5 Questions For… Martha Raddatz

By Alissa Krinsky 

Alissa Krinsky
TVNewser Contributor

Martha Raddatz is ABC News’ Chief White House correspondent. She joined the network in 1999 as State Department reporter, later becoming senior national security correspondent. Raddatz has reported extensively from Iraq and Afghanistan, and is the author of 2007’s The Long Road Home: A Story of War and Family. The Utah native previously worked for Boston’s WCVB-TV and for National Public Radio.

1. TVNewser: If American civilians were able to go to Iraq and witness the war firsthand, they’d most be surprised by…
Raddatz: How graphic, stark and sudden the violence can be — and how quickly life returns to normal for the times in between. There are days in Iraq, it is hard to imagine there is a war going on — and then days where the war and the violence overwhelm you. The losses suffered there are beyond comprehension to most people.


But then, after a day in the field or a night on the sand, you see the most spectacular sunrise or sunset — really beyond description — and feel nothing but hope.

2. TVNewser: The best — and most difficult — aspects of being ABC News’ Chief White House correspondent:
Raddatz: The best is knowing that every day you are witnessing history. The press conferences are high stakes, and adrenalin pumping. And I feel like I learn something new all the time.

The worst? The work space there is so confining — and so lacking in privacy, that I get out of there as often as possible. And not having any control over your own schedule is maddening.

3. TVNewser: Reporting as a military embed has taught me…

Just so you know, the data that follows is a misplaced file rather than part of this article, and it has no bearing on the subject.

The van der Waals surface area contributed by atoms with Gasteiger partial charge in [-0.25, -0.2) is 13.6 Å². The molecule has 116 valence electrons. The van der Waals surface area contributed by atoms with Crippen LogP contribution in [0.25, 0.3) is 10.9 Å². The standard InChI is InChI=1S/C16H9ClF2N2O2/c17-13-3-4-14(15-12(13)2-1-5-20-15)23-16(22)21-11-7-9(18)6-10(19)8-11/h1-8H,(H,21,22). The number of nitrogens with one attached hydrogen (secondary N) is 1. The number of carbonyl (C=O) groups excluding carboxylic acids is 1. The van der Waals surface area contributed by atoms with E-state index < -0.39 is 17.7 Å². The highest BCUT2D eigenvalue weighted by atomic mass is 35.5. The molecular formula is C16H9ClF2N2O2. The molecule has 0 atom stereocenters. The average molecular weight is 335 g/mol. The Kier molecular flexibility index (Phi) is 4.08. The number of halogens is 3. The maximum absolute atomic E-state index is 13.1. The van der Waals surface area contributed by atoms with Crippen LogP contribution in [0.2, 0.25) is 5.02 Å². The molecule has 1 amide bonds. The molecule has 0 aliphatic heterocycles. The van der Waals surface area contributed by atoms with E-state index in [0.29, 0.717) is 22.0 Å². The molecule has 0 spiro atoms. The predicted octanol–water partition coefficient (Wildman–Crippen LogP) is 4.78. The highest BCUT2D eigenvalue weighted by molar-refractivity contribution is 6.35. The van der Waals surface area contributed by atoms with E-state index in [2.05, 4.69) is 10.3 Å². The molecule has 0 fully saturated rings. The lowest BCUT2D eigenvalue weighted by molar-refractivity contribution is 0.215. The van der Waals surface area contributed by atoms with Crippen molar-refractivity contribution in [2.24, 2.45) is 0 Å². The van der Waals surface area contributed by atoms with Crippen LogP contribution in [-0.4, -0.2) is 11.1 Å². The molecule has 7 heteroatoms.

Raddatz: I have learned the meaning of courage and sacrifice. What our troops are doing in Iraq and Afghanistan — and the amount of time they have been doing it—is remarkable. I can leave those embeds anytime I want. They do it day after day…about 455 days for each deployment now.

And this is not all about shooting and hunting down bad guys. To see the troops out there trying to rebuild cities, solve problems and involve the local communities and local leaders is inspiring. I have also learned a whole lot of great new swear words and where to find the “ladies room” in the middle of a desert.

4. TVNewser: If someone had told me as a teenager I’d become ABC News’ White House correspondent and travel to Iraq during wartime…
Raddatz: I was one of those teenagers who had no idea where I would end up or really how to even try to get there. But I knew I needed adventure, that I wanted to do something that mattered and I knew I wanted to get out of Utah.

5. TVNewser: As a Utah native, life on the East Coast is:
Raddatz: When I left Utah and moved to Boston in my 20’s I felt instantly at home…it was a feeling of having been born and raised in entirely the wrong place. Something I always felt growing up. I love the pace of the East, and the excitement, and how things constantly change.

But the West is a fabulous place to visit. In fact we go at least once a year to Big Sur, California, to hike and read and try to forget about the frantic pace in the East. But after a week, I am usually ready to get back to DC!